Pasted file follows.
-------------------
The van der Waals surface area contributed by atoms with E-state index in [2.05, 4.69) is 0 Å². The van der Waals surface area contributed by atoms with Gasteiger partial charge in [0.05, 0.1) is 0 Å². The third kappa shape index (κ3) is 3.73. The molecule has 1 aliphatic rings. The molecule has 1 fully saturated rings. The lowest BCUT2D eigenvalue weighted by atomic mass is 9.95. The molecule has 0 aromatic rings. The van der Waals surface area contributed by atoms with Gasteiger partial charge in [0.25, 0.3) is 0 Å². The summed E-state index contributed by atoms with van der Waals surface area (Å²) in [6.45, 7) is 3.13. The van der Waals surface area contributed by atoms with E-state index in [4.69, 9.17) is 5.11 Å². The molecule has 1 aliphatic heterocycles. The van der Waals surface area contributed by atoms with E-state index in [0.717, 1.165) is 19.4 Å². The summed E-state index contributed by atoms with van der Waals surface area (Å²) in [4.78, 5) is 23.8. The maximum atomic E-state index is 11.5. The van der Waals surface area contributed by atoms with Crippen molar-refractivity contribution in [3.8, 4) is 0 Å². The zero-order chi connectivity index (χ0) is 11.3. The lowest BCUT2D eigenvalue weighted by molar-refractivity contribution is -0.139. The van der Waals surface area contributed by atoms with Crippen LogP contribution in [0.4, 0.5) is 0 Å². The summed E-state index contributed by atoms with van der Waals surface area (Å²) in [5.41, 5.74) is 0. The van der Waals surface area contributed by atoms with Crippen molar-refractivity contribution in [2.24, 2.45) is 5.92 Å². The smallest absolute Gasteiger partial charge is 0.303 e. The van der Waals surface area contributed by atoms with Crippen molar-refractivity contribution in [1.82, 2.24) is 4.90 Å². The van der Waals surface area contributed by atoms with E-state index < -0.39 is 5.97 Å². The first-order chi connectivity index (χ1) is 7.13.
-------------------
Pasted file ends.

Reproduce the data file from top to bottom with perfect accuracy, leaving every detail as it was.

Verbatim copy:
The van der Waals surface area contributed by atoms with E-state index in [2.05, 4.69) is 0 Å². The van der Waals surface area contributed by atoms with Gasteiger partial charge in [0.05, 0.1) is 0 Å². The third kappa shape index (κ3) is 3.73. The molecule has 1 aliphatic rings. The molecule has 1 fully saturated rings. The lowest BCUT2D eigenvalue weighted by atomic mass is 9.95. The molecule has 0 aromatic rings. The van der Waals surface area contributed by atoms with Gasteiger partial charge in [0.25, 0.3) is 0 Å². The summed E-state index contributed by atoms with van der Waals surface area (Å²) in [6.45, 7) is 3.13. The van der Waals surface area contributed by atoms with E-state index in [4.69, 9.17) is 5.11 Å². The molecule has 1 aliphatic heterocycles. The van der Waals surface area contributed by atoms with E-state index in [0.717, 1.165) is 19.4 Å². The summed E-state index contributed by atoms with van der Waals surface area (Å²) in [4.78, 5) is 23.8. The maximum atomic E-state index is 11.5. The van der Waals surface area contributed by atoms with Crippen molar-refractivity contribution in [3.8, 4) is 0 Å². The zero-order chi connectivity index (χ0) is 11.3. The lowest BCUT2D eigenvalue weighted by molar-refractivity contribution is -0.139. The van der Waals surface area contributed by atoms with Crippen LogP contribution in [0.4, 0.5) is 0 Å². The summed E-state index contributed by atoms with van der Waals surface area (Å²) in [5.41, 5.74) is 0. The van der Waals surface area contributed by atoms with Crippen molar-refractivity contribution in [2.24, 2.45) is 5.92 Å². The smallest absolute Gasteiger partial charge is 0.303 e. The van der Waals surface area contributed by atoms with Crippen molar-refractivity contribution in [1.82, 2.24) is 4.90 Å². The van der Waals surface area contributed by atoms with E-state index < -0.39 is 5.97 Å². The first-order chi connectivity index (χ1) is 7.13.